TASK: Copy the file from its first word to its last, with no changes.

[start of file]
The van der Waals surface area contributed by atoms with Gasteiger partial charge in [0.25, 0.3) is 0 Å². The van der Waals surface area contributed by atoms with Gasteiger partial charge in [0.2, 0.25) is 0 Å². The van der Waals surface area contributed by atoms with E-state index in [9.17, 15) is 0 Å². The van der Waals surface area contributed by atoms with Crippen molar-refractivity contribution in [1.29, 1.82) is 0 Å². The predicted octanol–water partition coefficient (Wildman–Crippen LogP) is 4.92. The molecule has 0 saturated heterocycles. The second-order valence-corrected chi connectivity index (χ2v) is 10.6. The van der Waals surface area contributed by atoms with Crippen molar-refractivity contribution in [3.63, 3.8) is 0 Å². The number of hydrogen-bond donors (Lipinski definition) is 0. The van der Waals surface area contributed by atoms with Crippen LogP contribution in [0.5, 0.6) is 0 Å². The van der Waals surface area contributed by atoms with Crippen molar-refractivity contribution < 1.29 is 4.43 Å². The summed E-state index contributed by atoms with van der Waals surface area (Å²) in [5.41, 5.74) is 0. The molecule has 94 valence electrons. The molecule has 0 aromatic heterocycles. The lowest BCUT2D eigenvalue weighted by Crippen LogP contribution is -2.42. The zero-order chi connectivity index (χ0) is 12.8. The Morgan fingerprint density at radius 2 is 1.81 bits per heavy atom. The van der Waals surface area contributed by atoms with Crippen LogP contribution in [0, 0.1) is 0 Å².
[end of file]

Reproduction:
The van der Waals surface area contributed by atoms with Gasteiger partial charge in [0.25, 0.3) is 0 Å². The van der Waals surface area contributed by atoms with Gasteiger partial charge in [0.2, 0.25) is 0 Å². The van der Waals surface area contributed by atoms with E-state index in [9.17, 15) is 0 Å². The van der Waals surface area contributed by atoms with Crippen molar-refractivity contribution in [1.29, 1.82) is 0 Å². The predicted octanol–water partition coefficient (Wildman–Crippen LogP) is 4.92. The molecule has 0 saturated heterocycles. The second-order valence-corrected chi connectivity index (χ2v) is 10.6. The van der Waals surface area contributed by atoms with Crippen molar-refractivity contribution in [3.63, 3.8) is 0 Å². The number of hydrogen-bond donors (Lipinski definition) is 0. The van der Waals surface area contributed by atoms with Crippen LogP contribution in [0.5, 0.6) is 0 Å². The van der Waals surface area contributed by atoms with Crippen molar-refractivity contribution < 1.29 is 4.43 Å². The summed E-state index contributed by atoms with van der Waals surface area (Å²) in [5.41, 5.74) is 0. The molecule has 94 valence electrons. The molecule has 0 aromatic heterocycles. The lowest BCUT2D eigenvalue weighted by Crippen LogP contribution is -2.42. The zero-order chi connectivity index (χ0) is 12.8. The Morgan fingerprint density at radius 2 is 1.81 bits per heavy atom. The van der Waals surface area contributed by atoms with Crippen LogP contribution in [0, 0.1) is 0 Å².